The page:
We’re well into yardwork season, and sun-soaked homeowners are planting gardens, landscaping lawns, digging fire pits, and boosting curb appeal. It’s a productive, vitamin-D fueled pastime—with the nice bonus of improving property value. And saving Seattle.
Those summer afternoons matter more than you think. That ivy climbing your shed? Or the ivy lurking in the back yard? It’s bad. Ivy needs to go.
English Ivy is invasive. Invasive like Viking hordes or War of the Worlds aliens. It chokes out other plant life, suffocates trees, and creates breeding grounds for rats. Unchecked ivy can create a monoculture—an “ivy desert”—totally eradicating everything in its way.
KUOW explains more of ivy’s insidious destruction, with the headline: “Rip the ivy out of your yard right now. Seriously.” As an invasive species, the article reports “ivy doesn’t have the environmental checks and balances it has in western Europe where it originated.” It thrives in the Pacific Northwest, and its biggest ally is homeowners.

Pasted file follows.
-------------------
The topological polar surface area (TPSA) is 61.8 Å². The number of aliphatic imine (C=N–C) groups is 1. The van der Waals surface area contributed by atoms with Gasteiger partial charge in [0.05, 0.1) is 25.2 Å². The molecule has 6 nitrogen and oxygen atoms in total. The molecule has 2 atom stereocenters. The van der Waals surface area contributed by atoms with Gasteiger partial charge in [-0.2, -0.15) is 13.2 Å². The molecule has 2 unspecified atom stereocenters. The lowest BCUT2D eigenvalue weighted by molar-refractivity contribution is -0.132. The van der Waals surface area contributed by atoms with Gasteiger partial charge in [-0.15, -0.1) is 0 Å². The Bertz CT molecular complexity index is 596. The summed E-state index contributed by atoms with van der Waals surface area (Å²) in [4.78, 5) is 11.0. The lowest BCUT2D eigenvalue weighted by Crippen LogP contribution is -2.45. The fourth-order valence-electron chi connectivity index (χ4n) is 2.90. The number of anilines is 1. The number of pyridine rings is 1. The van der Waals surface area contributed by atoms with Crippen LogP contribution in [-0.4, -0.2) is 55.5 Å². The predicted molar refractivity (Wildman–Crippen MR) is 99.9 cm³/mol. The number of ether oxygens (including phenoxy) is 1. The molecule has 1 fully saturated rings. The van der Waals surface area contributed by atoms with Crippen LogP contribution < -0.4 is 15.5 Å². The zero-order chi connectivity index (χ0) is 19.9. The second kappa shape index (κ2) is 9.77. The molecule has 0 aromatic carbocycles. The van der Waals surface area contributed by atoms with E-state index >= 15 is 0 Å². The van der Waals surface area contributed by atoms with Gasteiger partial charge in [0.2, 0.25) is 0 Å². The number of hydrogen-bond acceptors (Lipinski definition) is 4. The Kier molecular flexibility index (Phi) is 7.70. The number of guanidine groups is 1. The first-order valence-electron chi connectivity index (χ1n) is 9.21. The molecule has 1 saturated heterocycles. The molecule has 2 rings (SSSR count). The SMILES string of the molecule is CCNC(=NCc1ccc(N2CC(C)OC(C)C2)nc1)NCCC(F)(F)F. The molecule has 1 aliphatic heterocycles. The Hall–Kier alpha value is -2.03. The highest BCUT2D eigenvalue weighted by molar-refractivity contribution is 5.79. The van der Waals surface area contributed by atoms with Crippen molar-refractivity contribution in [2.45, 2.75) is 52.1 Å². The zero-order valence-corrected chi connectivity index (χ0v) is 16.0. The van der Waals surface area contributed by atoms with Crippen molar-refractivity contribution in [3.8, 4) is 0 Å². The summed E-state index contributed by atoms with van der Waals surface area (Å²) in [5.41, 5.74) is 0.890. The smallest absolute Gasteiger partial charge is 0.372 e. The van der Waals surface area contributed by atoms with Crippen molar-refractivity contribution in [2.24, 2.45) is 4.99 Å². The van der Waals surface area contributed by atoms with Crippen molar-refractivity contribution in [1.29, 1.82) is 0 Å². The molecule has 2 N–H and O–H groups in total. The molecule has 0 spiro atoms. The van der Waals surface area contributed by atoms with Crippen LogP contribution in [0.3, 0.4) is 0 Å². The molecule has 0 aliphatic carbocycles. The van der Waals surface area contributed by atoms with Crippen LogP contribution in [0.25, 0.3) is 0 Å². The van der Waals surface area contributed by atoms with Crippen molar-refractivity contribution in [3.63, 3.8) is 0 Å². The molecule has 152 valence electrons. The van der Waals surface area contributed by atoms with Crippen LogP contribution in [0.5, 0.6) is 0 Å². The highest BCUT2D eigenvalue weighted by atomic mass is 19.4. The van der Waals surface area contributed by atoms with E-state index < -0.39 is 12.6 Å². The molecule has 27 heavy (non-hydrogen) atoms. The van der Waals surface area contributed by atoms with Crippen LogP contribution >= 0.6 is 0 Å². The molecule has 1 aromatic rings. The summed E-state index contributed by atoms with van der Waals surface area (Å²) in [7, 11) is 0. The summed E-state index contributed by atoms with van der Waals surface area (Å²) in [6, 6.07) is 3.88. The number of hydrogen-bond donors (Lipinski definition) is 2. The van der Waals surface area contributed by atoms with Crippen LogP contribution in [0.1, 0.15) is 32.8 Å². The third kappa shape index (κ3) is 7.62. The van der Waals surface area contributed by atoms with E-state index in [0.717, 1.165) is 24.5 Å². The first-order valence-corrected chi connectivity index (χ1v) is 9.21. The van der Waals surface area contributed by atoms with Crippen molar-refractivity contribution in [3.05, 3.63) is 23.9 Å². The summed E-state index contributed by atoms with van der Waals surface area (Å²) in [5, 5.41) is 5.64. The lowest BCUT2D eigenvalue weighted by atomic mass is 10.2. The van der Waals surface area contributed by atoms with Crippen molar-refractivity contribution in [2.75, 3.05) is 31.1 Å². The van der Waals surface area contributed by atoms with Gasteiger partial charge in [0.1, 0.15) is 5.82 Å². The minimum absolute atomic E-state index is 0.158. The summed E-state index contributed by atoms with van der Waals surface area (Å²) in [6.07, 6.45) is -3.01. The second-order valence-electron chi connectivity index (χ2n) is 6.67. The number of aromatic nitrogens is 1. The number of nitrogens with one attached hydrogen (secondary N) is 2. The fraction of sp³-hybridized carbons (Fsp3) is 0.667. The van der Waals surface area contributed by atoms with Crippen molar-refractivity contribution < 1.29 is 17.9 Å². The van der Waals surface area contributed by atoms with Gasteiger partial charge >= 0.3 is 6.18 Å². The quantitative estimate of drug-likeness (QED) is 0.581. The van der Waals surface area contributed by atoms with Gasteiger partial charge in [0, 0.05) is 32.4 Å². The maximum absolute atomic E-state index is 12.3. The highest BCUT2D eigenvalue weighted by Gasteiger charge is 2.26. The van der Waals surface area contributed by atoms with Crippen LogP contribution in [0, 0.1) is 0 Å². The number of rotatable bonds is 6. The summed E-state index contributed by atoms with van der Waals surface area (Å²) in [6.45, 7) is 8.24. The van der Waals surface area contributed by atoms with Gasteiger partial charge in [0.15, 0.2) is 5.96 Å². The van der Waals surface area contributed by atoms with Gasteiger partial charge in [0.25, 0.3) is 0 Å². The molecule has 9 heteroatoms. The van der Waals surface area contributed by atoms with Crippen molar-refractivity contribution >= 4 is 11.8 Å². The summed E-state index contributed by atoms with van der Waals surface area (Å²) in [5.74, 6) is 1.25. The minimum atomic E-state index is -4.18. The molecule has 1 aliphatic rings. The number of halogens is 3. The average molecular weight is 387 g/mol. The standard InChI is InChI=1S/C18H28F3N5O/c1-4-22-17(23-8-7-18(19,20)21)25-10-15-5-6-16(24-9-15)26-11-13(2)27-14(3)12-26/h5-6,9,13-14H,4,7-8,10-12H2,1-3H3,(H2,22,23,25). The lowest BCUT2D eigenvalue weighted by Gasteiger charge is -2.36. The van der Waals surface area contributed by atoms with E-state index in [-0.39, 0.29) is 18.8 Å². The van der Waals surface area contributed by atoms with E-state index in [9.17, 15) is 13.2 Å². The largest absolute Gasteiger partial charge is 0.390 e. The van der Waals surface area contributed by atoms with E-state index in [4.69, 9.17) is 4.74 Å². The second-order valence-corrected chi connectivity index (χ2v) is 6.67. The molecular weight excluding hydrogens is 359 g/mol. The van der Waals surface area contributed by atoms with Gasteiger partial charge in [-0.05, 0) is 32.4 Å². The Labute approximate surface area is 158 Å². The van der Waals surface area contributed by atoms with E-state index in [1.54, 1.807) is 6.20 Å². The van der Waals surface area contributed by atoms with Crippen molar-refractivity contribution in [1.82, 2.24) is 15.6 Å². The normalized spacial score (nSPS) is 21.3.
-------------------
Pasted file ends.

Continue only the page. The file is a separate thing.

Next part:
“It came from our backyards,” the article continues. “It escaped cultivation. In order for us as a city to really get English ivy to become less of a problem, it is definitely going to mean controlling it in our own backyards.”
Back in the day, ivy might have looked good. It reminded settlers of England, and it hearkened back to an older, “proper” lifestyle. Now, though, it just looks environmentally irresponsible.
If you have a list of home improvement projects, “ivy eradication” should be somewhere near the top. We’re enjoying a beautiful summer, and this sort of yard work isn’t just an excuse to be outside—removing ivy helps keep Seattle from turning into an ecological graveyard.